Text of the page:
Elimination of logic games may alter future of standardized tests for better

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Elimination of logic games may alter future of standardized tests for better

The College of Law Library on Friday Sept. 20.

The College of Law Library on Friday Sept. 20.

Madeline Pierce

The College of Law Library on Friday Sept. 20.

Madeline Pierce

Madeline Pierce

The College of Law Library on Friday Sept. 20.

By Alice Lee, Columnist

For many generations, standardized testing has been the measuring stick used to evaluate a student’s academic competencies. It’s something we all love to hate. But the culture surrounding standardized tests is changing, potentially changing for the better.

It was recently announced specific sections of the ACT exam can be retaken by students hoping to improve their overall score. Last week, the Law School Admission Council decided to remove the logic games in the analytical reasoning section of the Law School Admission Test.

Both of these revisions are going to completely shift the purpose of standardized tests to not only be an objective measurement but to allow students more accessibility. Though this is a step toward increasing diversity, the change needs to be met with caution.

Allowing students to retake sections without having to retake the entire ACT will prevent them from receiving lower scores on sections they had done well in before. This will offer increased flexibility for students, not to mention save them time and money. 

The LSAC decision to get rid of logic games comes off the heels of a lawsuit that argued the LSAT discriminated against blind people taking the test. The analytical reasoning section involves various “logic puzzles,” requiring the test-taker to draw out diagrams or figures to find the solution to the problem. For blind individuals, this task is next to impossible to complete. Despite having existing accommodations like Braille text and screen-reading software, they don’t help blind people with the logic puzzles section that relies primarily on being able to draw a picture.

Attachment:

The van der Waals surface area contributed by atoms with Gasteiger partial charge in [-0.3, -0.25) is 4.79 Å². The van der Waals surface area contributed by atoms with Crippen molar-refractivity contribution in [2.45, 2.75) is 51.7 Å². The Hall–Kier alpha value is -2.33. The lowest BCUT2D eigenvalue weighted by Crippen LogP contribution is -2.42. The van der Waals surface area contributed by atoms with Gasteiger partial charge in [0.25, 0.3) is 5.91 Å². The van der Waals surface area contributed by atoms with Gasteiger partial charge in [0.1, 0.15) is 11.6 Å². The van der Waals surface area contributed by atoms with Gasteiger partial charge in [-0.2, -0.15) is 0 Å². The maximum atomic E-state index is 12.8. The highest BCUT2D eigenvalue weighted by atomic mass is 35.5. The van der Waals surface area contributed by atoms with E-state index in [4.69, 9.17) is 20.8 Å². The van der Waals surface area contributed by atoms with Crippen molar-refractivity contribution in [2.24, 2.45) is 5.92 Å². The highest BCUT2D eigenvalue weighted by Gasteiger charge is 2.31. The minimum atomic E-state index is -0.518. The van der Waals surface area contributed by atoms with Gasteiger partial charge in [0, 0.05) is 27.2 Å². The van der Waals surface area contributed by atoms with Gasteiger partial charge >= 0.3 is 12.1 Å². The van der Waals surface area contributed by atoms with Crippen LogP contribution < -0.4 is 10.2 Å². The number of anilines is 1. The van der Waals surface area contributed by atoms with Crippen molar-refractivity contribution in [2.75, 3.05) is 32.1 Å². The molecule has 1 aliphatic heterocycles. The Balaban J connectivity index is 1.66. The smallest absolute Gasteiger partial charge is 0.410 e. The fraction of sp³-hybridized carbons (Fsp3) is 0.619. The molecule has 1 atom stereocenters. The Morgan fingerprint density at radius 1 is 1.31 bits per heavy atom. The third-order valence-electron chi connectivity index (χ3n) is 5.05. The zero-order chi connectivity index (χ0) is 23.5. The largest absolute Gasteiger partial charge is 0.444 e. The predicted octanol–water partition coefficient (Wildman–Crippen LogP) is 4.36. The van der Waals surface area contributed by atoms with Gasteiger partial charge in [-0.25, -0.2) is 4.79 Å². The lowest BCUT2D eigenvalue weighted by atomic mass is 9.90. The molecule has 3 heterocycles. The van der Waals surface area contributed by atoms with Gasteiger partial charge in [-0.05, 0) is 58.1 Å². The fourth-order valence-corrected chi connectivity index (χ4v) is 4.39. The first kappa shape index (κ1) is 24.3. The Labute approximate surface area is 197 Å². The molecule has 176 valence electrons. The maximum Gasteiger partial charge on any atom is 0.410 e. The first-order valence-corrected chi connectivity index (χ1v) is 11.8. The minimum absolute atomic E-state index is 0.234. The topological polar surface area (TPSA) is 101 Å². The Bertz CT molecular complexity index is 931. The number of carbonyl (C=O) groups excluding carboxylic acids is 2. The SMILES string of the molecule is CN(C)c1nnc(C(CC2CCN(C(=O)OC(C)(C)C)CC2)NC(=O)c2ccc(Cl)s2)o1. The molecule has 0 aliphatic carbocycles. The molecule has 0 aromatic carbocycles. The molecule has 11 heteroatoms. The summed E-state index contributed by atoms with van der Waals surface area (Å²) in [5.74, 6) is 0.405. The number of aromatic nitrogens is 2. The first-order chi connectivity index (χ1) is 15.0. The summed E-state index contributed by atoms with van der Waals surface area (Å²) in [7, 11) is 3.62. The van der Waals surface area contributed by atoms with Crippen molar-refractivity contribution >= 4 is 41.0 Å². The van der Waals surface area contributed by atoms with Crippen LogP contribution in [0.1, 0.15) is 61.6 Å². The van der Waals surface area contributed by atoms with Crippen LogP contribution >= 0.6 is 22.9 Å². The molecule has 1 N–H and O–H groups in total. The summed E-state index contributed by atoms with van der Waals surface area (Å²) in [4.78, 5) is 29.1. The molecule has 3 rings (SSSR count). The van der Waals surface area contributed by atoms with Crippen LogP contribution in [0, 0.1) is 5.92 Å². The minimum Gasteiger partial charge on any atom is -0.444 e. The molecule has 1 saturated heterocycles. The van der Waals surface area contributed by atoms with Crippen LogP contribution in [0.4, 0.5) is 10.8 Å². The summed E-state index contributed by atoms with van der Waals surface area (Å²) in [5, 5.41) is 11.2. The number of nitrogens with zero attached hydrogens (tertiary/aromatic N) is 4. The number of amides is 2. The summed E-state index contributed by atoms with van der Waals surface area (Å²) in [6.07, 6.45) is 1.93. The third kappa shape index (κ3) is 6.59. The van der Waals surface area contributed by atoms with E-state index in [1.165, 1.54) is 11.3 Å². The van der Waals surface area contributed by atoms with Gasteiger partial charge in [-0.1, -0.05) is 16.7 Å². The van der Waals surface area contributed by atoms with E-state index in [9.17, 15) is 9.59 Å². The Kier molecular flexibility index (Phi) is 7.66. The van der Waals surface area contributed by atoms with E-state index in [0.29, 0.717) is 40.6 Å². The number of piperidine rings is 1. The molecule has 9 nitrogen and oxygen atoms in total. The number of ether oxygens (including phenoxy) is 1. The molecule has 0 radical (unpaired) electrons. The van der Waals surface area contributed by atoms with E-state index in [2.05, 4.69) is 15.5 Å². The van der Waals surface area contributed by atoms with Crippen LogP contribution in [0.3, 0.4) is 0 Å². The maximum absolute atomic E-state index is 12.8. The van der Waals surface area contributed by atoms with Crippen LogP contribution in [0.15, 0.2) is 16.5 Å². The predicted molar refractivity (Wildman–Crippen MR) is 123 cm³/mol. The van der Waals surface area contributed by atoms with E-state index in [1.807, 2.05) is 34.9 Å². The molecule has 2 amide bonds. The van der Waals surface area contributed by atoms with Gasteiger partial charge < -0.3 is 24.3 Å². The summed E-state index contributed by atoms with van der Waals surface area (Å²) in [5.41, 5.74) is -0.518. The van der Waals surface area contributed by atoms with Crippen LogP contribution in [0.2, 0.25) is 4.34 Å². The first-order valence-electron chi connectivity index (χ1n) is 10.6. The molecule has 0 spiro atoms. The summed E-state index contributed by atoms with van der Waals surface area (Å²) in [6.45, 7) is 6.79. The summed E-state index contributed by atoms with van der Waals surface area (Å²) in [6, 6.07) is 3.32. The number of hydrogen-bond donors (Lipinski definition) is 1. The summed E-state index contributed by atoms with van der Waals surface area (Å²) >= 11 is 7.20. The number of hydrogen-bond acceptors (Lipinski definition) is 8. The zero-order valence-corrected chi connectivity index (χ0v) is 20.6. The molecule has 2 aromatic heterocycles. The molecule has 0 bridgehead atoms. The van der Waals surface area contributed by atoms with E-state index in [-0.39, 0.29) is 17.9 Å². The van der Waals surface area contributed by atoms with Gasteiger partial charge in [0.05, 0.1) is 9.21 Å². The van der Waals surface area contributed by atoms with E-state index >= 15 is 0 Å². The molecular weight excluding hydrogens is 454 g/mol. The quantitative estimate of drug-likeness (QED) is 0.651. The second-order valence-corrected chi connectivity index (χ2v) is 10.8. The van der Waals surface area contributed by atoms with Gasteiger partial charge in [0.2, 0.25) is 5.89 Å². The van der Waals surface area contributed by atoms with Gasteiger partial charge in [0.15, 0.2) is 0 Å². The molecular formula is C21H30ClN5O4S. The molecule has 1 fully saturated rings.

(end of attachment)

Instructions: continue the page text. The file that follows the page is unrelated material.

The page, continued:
This new change to the LSAT will be a more accurate representation of the diversity in our society and better reflect the goal of equal opportunity in legal education. Anyone interested in applying to law school should be able to take the LSAT to the best of their abilities. Creating accessibility for a wider breadth of people is the key to ensuring this happens.

It is important to note, however, the integrity of these standardized tests should not be lost. Analytical reasoning plays a big role in evaluating whether a student has the necessary skills to go to law school. The LSAC will need to find a suitable alternative to logic games that still tests this area of knowledge. 

Similar to the ACT, students may now only focus on the areas they are struggling in while discounting the other subjects. The ACT is a comprehensive exam that takes a holistic approach in ensuring students are meeting expectations in a variety of subjects, not just one. Teachers and administrators should use caution against downgrading the importance of the other sections because they are equally valuable. 

These alterations in standardized testing are ultimately going to allow a greater number of people to have access to them. Since standardized testing is seen as the gateway to achieving one’s dreams in any academic field, the revisions will open more doors to opportunities for student achievement.

Alice is a sophomore in LAS.

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